Texas voter fraud penalties tighten for first time in 14 years

Mail-In Ballot Voter Fraud Reform

The first law to amend Texas voter fraud penalties in 14 years takes effect in December, creating enhanced penalties for illegally casting the mail-in ballot of another individual.

The law was passed 92-39 in the House and 21-10 in the Senate, both along mostly party lines as the state legislature’s special session came to a close.

Proponents of Senate Bill 5 insisted the measure was to protect elderly voters, who are the primary users of the mail-in ballot.

Foes of the bill feared “unintended consequences” that would criminalize assisting a family member for putting their ballot in the mail.

“I think that family members and caretakers will be prone to penalties for helping their loved ones vote,” state Sen. José Menéndez (D-San Antonio) said in discussion during the final vote.

The author of the bill, Sen. Kelly Hancock (R-North Richland Hills), insisted that the basic protections for family members will remain.

The law amends 10 provisions of the state’s election code. It increases penalties for behavior that is already illegal, including elements of voter assistance and the collection of ballots, moving some offenses that are now misdemeanors up to felonies.

It also makes more explicit existing law regarding the assistance that an individual may give another in casting a vote, which could make it easier for the state to obtain convictions in voter fraud prosecutions.

The law particularly targets so-called “vote harvesters,” who are paid to collect votes for a candidate. Harvesters prey on mostly elderly voters, and in some cases, apply for mail-in ballots on behalf of unknowing voters, intercepting those ballots and casting the ballot for their benefactor.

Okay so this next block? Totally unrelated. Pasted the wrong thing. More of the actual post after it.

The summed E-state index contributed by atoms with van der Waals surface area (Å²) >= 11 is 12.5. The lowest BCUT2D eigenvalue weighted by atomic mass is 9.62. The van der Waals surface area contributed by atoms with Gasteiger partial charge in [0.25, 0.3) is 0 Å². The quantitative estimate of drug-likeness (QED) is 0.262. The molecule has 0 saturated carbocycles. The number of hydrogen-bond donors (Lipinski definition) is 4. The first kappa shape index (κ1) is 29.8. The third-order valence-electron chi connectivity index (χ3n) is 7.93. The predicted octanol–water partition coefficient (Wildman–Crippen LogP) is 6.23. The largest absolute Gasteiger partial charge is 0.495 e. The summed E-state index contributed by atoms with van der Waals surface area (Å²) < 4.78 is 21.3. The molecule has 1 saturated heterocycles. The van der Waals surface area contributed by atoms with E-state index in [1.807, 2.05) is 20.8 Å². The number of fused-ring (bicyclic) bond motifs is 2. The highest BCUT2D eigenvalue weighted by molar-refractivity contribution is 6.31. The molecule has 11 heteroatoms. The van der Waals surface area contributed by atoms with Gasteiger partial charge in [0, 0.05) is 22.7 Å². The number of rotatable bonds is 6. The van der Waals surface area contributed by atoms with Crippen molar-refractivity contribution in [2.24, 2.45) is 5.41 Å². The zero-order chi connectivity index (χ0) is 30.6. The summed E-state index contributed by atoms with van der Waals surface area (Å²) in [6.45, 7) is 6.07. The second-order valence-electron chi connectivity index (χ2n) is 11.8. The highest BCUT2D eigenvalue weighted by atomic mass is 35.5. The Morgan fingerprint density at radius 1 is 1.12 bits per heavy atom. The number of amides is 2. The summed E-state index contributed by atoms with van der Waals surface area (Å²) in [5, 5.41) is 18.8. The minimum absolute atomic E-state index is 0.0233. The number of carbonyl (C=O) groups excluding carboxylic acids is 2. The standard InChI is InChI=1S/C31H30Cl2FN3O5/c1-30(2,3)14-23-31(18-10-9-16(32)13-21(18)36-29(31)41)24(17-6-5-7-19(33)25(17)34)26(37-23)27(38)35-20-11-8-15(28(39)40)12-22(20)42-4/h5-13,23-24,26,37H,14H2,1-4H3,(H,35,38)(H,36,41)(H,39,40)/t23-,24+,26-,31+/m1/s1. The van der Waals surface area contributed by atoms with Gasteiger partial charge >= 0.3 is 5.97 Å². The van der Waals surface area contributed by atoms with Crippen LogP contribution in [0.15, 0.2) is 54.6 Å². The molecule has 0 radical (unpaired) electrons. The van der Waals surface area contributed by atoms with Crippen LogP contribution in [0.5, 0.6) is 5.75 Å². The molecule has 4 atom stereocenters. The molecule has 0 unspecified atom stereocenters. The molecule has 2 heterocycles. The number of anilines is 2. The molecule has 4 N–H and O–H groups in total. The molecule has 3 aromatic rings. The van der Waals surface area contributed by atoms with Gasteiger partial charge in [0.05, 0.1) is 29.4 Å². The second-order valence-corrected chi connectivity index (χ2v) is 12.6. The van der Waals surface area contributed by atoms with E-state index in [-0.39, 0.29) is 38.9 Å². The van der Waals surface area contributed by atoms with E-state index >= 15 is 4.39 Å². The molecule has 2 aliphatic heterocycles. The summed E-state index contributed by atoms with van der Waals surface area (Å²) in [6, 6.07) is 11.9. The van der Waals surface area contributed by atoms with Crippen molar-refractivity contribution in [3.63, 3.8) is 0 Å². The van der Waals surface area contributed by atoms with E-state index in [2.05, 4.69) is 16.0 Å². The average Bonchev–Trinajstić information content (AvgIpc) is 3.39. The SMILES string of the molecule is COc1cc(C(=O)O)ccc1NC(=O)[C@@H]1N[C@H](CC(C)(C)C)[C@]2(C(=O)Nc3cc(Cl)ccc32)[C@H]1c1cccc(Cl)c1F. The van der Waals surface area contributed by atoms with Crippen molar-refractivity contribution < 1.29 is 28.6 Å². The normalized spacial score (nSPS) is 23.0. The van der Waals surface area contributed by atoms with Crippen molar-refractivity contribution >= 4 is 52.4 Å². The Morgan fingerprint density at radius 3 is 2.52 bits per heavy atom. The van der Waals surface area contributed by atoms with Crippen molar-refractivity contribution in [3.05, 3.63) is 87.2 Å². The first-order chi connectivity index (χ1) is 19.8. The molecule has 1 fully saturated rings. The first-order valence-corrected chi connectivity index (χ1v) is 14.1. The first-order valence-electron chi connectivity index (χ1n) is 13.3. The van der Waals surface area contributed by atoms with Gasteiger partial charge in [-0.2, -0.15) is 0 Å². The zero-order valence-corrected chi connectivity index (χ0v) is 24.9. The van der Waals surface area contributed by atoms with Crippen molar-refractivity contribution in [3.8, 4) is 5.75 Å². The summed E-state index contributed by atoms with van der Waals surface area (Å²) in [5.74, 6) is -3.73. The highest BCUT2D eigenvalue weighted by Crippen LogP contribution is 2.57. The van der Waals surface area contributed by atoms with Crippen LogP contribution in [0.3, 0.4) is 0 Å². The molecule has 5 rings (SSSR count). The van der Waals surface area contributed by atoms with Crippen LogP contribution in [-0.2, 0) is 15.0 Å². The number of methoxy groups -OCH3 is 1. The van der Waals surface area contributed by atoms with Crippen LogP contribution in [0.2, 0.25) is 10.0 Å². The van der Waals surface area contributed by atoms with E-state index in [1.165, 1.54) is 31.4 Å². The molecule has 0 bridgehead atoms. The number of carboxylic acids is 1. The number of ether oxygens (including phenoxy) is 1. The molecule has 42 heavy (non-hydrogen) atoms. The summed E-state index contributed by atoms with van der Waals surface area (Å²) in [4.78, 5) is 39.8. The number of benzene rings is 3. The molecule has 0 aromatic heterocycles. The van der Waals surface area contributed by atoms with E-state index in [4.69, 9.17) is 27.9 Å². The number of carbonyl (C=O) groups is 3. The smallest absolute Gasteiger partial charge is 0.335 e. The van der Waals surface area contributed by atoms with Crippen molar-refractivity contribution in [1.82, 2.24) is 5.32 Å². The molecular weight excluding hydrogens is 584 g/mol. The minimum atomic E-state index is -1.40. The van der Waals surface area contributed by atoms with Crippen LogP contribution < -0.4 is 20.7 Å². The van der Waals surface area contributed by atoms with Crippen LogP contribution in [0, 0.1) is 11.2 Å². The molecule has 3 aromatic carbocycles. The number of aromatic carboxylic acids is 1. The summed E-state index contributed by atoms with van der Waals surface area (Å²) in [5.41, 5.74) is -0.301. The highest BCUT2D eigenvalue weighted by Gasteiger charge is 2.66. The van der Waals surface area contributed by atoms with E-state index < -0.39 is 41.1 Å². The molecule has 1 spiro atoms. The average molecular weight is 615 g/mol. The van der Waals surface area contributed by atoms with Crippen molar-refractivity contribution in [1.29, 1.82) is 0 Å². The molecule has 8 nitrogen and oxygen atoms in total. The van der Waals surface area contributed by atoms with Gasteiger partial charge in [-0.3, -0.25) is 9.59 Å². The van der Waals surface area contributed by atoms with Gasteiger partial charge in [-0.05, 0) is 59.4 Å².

The last legislation to address mail-in ballot fraud was approved in 2003 and authored by former state Rep. Steve Wolens, a Dallas Democrat. Like the new measure, the law set out penalties for appropriating ballots and otherwise abusing the mail-in voter process.

Since that time, the state has prosecuted dozens of individuals for voter fraud, mostly in South Texas. Most cases end in plea bargains. Seven people have been sent to prison for voting violations, and most of them also had other more serious crimes or had criminal records.

Penalty enhancements have had little effect on voter fraud, said Randall “Buck” Wood, a veteran election law attorney and former director of the Elections Division of the Texas Office of the Secretary of State.

“They have had no impact,” Wood told The Texas Monitor last month.

Putting some additional teeth into laws regarding voter fraud was one of Gov. Greg Abbott’s main objectives as the session began. He handed the issue off to Hancock in part because the state is engaged in an investigation of fraud in Tarrant County — Hancock’s home base — which Abbott characterizes as the “the largest voter fraud investigation in Texas history.”

Steve Miller can be reached at [email protected].



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